Monkey vocal tracts are speech-ready

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Science Advances  09 Dec 2016:
Vol. 2, no. 12, e1600723
DOI: 10.1126/sciadv.1600723

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  • Yawning at the dawn of speech: Response to Fitch et al. (2016)

    This innovative study undoubtedly advances our understanding of primate vocal tracts. Yet it seems premature to conclude, as the authors have, that monkey vocal tracts could “easily” produce the requisite range of sounds for human-like speech. Their analysis is based in large measure on 3 vocal tract configurations (of 99), utilized while a macaque was yawning. (The 3 rightmost dots in Figure 2.) These configurations, with maximal/near-maximal jaw lowering, are what enable the macaques’ theoretical production of a “low” vowel. In contrast, humans produce all peripheral vowels, including the high front vowels the macaques cannot produce, with minimal jaw movement. So it remains unclear just how easily macaque vocal tracts could produce peripheral vowels that play a major role in speech. The study fruitfully shows that, with extensive mandibular lowering, monkeys could produce a greater range of formants than typically assumed. This is an important finding, but it should be concomitantly stressed that humans naturally produce all peripheral vowels with comparatively minor vocal tract modulation. While these novel data may shift the debate about vocal-tract speech-readiness, they do not resolve it. (For a closer look at the study’s ramifications to our knowledge of formant spaces, see:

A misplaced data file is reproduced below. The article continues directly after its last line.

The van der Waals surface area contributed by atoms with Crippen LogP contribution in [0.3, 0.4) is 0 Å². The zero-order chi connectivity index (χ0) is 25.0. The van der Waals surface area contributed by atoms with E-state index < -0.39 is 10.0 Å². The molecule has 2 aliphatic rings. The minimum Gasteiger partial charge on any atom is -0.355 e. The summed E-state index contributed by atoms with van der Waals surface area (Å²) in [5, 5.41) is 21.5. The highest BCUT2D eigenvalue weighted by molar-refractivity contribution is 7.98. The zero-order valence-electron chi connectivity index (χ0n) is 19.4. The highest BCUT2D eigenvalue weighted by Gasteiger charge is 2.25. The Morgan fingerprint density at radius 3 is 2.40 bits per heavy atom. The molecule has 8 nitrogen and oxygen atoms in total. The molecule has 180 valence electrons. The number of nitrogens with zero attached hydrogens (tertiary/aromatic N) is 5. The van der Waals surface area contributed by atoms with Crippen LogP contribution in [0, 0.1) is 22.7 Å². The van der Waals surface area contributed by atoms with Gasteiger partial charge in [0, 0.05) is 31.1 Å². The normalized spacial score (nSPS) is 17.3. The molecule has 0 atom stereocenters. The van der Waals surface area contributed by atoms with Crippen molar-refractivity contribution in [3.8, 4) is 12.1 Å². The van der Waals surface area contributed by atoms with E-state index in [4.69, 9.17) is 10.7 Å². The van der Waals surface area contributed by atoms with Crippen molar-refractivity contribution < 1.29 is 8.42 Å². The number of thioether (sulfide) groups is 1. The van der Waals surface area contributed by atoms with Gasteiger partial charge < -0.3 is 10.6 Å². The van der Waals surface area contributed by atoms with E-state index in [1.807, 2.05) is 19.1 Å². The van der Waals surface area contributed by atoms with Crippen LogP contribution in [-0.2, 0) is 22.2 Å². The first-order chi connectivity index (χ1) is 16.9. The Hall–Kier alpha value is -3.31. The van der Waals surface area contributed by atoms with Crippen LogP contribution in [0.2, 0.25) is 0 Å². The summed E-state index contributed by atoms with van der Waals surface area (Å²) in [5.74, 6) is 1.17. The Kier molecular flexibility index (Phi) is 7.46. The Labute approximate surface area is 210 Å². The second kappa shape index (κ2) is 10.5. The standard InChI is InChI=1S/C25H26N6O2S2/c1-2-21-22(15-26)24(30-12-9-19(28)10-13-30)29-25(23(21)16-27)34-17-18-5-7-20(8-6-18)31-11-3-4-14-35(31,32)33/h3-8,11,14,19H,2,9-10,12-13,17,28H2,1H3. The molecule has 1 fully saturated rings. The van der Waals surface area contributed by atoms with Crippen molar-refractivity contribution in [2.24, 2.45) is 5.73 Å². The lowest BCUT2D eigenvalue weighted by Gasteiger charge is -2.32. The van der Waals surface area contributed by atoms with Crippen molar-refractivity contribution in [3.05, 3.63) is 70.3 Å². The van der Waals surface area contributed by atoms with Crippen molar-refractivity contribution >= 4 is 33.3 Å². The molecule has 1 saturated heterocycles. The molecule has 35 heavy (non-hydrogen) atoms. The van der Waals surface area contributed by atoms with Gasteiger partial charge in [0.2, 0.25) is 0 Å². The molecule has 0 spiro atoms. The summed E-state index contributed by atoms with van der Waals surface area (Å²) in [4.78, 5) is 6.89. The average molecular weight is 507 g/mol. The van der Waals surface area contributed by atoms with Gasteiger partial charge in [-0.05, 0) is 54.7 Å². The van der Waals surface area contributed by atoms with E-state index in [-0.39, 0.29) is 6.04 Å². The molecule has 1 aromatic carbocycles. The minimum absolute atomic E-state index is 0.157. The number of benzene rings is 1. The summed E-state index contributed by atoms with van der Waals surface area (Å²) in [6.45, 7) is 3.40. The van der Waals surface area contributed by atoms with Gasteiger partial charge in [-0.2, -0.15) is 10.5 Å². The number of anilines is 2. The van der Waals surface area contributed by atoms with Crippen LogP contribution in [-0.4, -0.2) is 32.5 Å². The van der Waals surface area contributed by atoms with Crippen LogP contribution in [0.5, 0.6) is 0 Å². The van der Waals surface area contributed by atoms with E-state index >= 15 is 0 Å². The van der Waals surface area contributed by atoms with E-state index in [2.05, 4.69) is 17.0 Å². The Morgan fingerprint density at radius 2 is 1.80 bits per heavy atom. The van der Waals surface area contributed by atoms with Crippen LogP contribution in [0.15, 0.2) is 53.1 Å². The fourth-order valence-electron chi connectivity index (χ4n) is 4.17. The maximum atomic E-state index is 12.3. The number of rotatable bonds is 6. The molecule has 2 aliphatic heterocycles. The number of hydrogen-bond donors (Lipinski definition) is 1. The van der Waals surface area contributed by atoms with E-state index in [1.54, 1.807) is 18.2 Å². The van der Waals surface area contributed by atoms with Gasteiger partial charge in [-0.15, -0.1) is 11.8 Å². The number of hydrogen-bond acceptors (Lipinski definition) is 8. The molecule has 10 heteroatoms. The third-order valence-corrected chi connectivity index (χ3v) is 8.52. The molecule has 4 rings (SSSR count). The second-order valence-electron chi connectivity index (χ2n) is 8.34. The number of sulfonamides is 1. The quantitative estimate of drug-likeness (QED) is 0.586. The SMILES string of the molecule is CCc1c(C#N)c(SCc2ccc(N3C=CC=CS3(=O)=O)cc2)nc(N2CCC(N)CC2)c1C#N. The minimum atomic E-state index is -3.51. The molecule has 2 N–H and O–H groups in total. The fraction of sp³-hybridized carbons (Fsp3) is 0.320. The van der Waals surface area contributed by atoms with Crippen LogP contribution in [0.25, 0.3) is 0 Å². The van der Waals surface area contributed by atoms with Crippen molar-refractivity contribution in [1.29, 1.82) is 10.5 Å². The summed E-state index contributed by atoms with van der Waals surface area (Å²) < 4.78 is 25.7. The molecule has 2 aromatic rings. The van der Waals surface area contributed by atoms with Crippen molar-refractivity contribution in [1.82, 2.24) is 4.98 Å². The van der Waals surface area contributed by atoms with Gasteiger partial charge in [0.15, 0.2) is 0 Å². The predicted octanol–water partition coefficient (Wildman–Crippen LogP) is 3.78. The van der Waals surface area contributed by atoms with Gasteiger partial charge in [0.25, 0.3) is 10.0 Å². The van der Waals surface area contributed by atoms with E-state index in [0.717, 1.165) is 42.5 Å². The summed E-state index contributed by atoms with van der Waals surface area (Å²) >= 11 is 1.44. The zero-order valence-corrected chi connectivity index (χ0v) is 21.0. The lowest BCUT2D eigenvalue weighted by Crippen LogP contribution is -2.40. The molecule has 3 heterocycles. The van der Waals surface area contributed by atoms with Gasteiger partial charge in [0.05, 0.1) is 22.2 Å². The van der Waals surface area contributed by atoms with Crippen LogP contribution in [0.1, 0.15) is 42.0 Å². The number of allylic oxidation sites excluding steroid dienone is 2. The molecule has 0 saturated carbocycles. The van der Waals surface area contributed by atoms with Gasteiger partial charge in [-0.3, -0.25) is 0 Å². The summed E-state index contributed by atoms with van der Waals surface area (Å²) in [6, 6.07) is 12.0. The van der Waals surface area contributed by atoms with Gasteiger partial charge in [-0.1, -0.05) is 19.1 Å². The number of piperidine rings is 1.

Fitch et...

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    Competing Interests: None declared.

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